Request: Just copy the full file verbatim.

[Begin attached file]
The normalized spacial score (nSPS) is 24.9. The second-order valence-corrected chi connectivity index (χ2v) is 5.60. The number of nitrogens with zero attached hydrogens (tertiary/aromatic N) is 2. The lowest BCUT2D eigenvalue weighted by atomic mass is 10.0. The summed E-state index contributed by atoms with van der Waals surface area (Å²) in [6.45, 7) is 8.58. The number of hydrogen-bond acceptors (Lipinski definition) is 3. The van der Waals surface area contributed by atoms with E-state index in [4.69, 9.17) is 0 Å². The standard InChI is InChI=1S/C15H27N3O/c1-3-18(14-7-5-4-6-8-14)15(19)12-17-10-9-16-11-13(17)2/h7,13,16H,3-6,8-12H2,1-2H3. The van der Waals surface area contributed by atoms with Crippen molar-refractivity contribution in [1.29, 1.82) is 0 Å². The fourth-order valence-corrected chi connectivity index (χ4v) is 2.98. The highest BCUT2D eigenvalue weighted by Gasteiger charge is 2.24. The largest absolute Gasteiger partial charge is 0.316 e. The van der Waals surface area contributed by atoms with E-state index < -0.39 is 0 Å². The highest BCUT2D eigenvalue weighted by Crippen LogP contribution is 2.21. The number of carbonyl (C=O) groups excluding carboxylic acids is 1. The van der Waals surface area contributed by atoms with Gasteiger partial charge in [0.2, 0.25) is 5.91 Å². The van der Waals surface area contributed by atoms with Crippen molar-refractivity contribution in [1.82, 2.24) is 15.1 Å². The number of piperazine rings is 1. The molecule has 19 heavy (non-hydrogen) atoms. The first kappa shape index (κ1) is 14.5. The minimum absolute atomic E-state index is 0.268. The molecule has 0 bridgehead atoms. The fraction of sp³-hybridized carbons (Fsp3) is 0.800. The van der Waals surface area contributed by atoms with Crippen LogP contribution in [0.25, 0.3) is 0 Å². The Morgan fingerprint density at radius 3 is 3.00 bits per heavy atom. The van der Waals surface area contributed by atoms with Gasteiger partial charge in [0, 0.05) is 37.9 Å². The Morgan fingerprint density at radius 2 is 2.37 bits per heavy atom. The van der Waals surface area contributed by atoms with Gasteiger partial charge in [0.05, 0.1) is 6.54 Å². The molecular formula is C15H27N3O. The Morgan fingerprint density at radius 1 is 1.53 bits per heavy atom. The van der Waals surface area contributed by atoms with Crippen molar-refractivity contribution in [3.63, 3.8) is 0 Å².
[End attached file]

The normalized spacial score (nSPS) is 24.9. The second-order valence-corrected chi connectivity index (χ2v) is 5.60. The number of nitrogens with zero attached hydrogens (tertiary/aromatic N) is 2. The lowest BCUT2D eigenvalue weighted by atomic mass is 10.0. The summed E-state index contributed by atoms with van der Waals surface area (Å²) in [6.45, 7) is 8.58. The number of hydrogen-bond acceptors (Lipinski definition) is 3. The van der Waals surface area contributed by atoms with E-state index in [4.69, 9.17) is 0 Å². The standard InChI is InChI=1S/C15H27N3O/c1-3-18(14-7-5-4-6-8-14)15(19)12-17-10-9-16-11-13(17)2/h7,13,16H,3-6,8-12H2,1-2H3. The van der Waals surface area contributed by atoms with Crippen molar-refractivity contribution in [1.29, 1.82) is 0 Å². The fourth-order valence-corrected chi connectivity index (χ4v) is 2.98. The highest BCUT2D eigenvalue weighted by Gasteiger charge is 2.24. The largest absolute Gasteiger partial charge is 0.316 e. The van der Waals surface area contributed by atoms with E-state index < -0.39 is 0 Å². The highest BCUT2D eigenvalue weighted by Crippen LogP contribution is 2.21. The number of carbonyl (C=O) groups excluding carboxylic acids is 1. The van der Waals surface area contributed by atoms with Gasteiger partial charge in [0.2, 0.25) is 5.91 Å². The van der Waals surface area contributed by atoms with Crippen molar-refractivity contribution in [1.82, 2.24) is 15.1 Å². The number of piperazine rings is 1. The molecule has 19 heavy (non-hydrogen) atoms. The first kappa shape index (κ1) is 14.5. The minimum absolute atomic E-state index is 0.268. The molecule has 0 bridgehead atoms. The fraction of sp³-hybridized carbons (Fsp3) is 0.800. The van der Waals surface area contributed by atoms with Crippen LogP contribution in [0.25, 0.3) is 0 Å². The Morgan fingerprint density at radius 3 is 3.00 bits per heavy atom. The van der Waals surface area contributed by atoms with Gasteiger partial charge in [0, 0.05) is 37.9 Å². The Morgan fingerprint density at radius 2 is 2.37 bits per heavy atom. The van der Waals surface area contributed by atoms with Gasteiger partial charge in [0.05, 0.1) is 6.54 Å². The molecular formula is C15H27N3O. The Morgan fingerprint density at radius 1 is 1.53 bits per heavy atom. The van der Waals surface area contributed by atoms with Crippen molar-refractivity contribution in [3.63, 3.8) is 0 Å².